stream, making soft music, and extending away
down the glen like a streak of silver. Behind
the house was a well stocked garden, and then
on the low declivity an orchard. To the left
were the stable and barn, with several sleek
cattle in the barn-yard, while in the other
direction, spreading far away through the
widening glen, were fields of golden grain.
To this family belonged a boy named James,
whom I often met in my walks, and whose fine
gentle countenance always interested me. His
spirit was most amiable, and his manners full
of kindness. He was active and cheerful, and
yet there was a considerateness and tenderness
of feeling about him that could not be expected
at his years, and which showed that some rare

and good influence had operated on his forming
character. I found that he was universally
esteemed and loved among the neighbours on
the heights, and among the villagers below.
My interest in James increased with my know-
ledge of him. In my intercourse with the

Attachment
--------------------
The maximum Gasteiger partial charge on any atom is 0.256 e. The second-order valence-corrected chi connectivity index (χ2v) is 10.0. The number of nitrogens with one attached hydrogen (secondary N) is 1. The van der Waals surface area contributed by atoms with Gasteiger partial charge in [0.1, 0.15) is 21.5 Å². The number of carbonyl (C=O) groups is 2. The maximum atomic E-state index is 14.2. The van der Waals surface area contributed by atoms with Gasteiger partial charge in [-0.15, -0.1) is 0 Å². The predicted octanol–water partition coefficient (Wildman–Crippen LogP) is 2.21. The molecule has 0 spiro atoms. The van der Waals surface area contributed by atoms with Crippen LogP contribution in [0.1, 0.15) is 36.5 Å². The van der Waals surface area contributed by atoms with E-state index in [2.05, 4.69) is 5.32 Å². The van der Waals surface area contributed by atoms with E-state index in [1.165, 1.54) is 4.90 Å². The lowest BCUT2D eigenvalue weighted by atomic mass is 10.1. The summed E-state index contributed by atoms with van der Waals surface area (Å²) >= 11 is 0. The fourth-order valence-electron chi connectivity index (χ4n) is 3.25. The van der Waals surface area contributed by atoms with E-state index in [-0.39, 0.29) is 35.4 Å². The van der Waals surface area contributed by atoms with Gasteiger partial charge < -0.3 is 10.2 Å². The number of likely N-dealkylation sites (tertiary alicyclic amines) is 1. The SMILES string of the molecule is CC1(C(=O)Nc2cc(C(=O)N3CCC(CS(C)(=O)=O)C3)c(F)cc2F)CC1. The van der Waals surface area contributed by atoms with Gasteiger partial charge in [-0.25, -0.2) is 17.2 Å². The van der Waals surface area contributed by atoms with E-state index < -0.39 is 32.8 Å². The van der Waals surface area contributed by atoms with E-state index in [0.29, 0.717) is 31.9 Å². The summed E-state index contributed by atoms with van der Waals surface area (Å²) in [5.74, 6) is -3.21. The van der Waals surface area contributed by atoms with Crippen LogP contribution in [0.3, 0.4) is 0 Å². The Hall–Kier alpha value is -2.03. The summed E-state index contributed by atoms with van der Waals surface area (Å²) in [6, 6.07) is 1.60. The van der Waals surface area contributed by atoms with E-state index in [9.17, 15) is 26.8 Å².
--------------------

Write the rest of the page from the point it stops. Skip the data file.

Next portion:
neighbours, during my stay in L-, I learned
many instances of the good conduct by which
he became so endeared to every body.

JAMES had a young associate, John S-, who
was with him constantly in their leisure hours,
and seemed to love him very much, though he
was apparently quite opposite to him in mental
and bodily constitution., He was a stout, hardy
lad, rather rough in his manners, but evi-
dently having a frank and noble heart. He
had the reputation of having been once a very
bad boy, but the kindly influence of James
had produced a great change in him, and he
clung now to his gentle little friend with the
affection of a brother. The circumstance which
led to this beautiful friendship is so striking
an instance of James's goodness of heart, that
I cannot omit it.
About a mile up the winding road that passes
over the heights was a little school-house rudely

built of substantial timber. It stood aside from